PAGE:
White House seeks input on tightening rules for risky pathogen research
A panel’s recommendations earlier this year to tighten U.S. rules for funding research on dangerous pathogens sparked concerns that some of the changes would hamper routine studies important to public health. Now, the White House is looking at ways to narrow the swath of federally funded research that would undergo the heightened reviews proposed in a final report released in March by the National Science Advisory Board for Biosecurity (NSABB). A notice posted today in the Federal Register by the Office of Science and Technology Policy (OSTP) seeks comments by 16 October on a...
Source: ScienceNOW - September 1, 2023 Category: Science Source Type: news
Risk for Human H5N1 Virus After Exposure to Infected Birds Risk for Human H5N1 Virus After Exposure to Infected Birds
This report provides some insight.Emerging Infectious Diseases (Source: Medscape Today Headlines)
Source: Medscape Today Headlines - August 22, 2023 Category: Consumer Health News Tags: Infectious Diseases Journal Article Source Type: news
Scientists at Porton Down super-lab are preparing for bird flu to jump to humans: Secretive site is 'getting the tools ready' for outbreak of deadly H5N1
There is no sign that the virus, which is thought to have killed millions of birds in Britain and infected poultry workers, is currently able to spread between people. (Source: the Mail online | Health)
Source: the Mail online | Health - August 7, 2023 Category: Consumer Health News Source Type: news
Could chatbots help devise the next pandemic virus?
Tech experts have been sounding the alarm that artificial intelligence (AI) could turn against humanity by taking over everything from business to warfare. Now, Kevin Esvelt is adding another worry: AI could help somebody with no science background and evil intentions design and order a virus capable of unleashing a pandemic. Esvelt, a biosecurity expert at the Massachusetts Institute of Technology, recently asked students to create a dangerous virus with the help of ChatGPT or other so-called large language models, systems that can generate humanlike responses to broad questions based on vast training sets of intern...
Source: ScienceNOW - June 14, 2023 Category: Science Source Type: news
Explainer: H5N1 Bird Flu in Mammals Sparks Fears of Virus Spreading Among Humans
(Source: Reuters: Health)
Source: Reuters: Health - June 13, 2023 Category: Consumer Health News Source Type: news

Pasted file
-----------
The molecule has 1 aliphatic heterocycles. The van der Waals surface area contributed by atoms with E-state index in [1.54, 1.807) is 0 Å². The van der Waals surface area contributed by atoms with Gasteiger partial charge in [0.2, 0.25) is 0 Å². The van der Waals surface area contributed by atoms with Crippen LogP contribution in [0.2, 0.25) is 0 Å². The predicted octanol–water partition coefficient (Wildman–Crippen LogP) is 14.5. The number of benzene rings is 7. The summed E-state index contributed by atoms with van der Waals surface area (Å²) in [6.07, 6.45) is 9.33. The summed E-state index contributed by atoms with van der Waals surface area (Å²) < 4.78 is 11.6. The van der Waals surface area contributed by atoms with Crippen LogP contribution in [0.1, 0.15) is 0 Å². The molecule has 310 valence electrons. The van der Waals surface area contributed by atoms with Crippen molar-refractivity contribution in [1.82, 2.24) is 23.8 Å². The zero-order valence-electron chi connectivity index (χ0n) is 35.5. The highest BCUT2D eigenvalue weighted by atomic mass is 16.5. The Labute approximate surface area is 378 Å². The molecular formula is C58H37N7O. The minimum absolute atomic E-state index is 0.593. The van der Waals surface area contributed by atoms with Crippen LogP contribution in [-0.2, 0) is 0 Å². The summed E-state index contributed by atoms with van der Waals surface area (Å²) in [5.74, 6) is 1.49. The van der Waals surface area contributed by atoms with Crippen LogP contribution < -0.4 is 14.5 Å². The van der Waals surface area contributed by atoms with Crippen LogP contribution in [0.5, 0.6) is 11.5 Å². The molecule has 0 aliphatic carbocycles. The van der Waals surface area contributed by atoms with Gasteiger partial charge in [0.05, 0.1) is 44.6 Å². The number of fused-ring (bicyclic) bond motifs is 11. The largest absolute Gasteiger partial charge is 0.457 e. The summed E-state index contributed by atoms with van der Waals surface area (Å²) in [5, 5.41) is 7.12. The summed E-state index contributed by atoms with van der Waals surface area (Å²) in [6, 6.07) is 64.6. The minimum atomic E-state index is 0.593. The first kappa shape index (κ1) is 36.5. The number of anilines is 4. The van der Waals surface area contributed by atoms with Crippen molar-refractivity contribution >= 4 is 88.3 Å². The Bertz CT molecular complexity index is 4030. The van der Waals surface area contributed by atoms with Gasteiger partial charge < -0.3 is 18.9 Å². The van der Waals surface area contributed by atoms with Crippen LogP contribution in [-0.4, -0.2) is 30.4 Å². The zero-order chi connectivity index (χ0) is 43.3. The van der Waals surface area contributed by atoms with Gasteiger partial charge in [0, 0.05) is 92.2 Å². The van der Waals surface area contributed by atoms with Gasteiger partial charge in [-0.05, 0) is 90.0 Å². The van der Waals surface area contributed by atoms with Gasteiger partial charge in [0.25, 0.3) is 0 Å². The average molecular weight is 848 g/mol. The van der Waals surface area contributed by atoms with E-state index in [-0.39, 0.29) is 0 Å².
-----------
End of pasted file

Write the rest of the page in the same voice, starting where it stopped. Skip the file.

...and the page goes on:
For These Bird Flu Researchers, Work Is a Day at the Very ‘Icky’ Beach
The H5N1 virus poses “a great unknown threat” to birds and humans alike. Understanding and thwarting it begins with excrement collection. (Source: NYT Health)
Source: NYT Health - June 4, 2023 Category: Consumer Health News Authors: Emily Anthes Tags: your-feed-science Avian Influenza Research Birds Viruses St Jude Children ' s Research Hospital New Jersey your-feed-animals Source Type: news
Gene Changes Made This Season's Bird Flu More Severe
FRIDAY, June 2, 2023 -- Genetic mutations caused this latest bird flu season to become more severe, increasing the risk it poses to humans and other mammals, a new study finds. The H5N1 avian influenza virus gained the ability to severely infect the... (Source: Drugs.com - Daily MedNews)
Source: Drugs.com - Daily MedNews - June 2, 2023 Category: General Medicine Source Type: news
Bird flu: Brazil declares animal health emergency after several cases found
The emergency declaration makes it easier for the government to now bring in measures to stop the highly infectious H5N1 virus from spreading. Authorities say the cases were found far away from Brazil's main areas of production in the south of the country. However, outbreaks in commercial flocks…#brazil #avian #h5n1 (Source: Reuters: Health)
Source: Reuters: Health - May 23, 2023 Category: Consumer Health News Source Type: news
If bird flu starts to spread among people, existing vaccines may be inadequate, experts say
Wild birds and poultry flocks alike continue to drop dead from the highly pathogenic bird flu that began spreading globally in 2020. Almost 59 million commercial birds have already been culled in the United States. It’s the broadest outbreak of this type of avian flu, known as H5N1, since it was…#avian #vaccines #colorado #unitedkingdom #chile #ecuador #scotthensley #gregorypoland #sureshmittal #purdueuniversity (Source: Reuters: Health)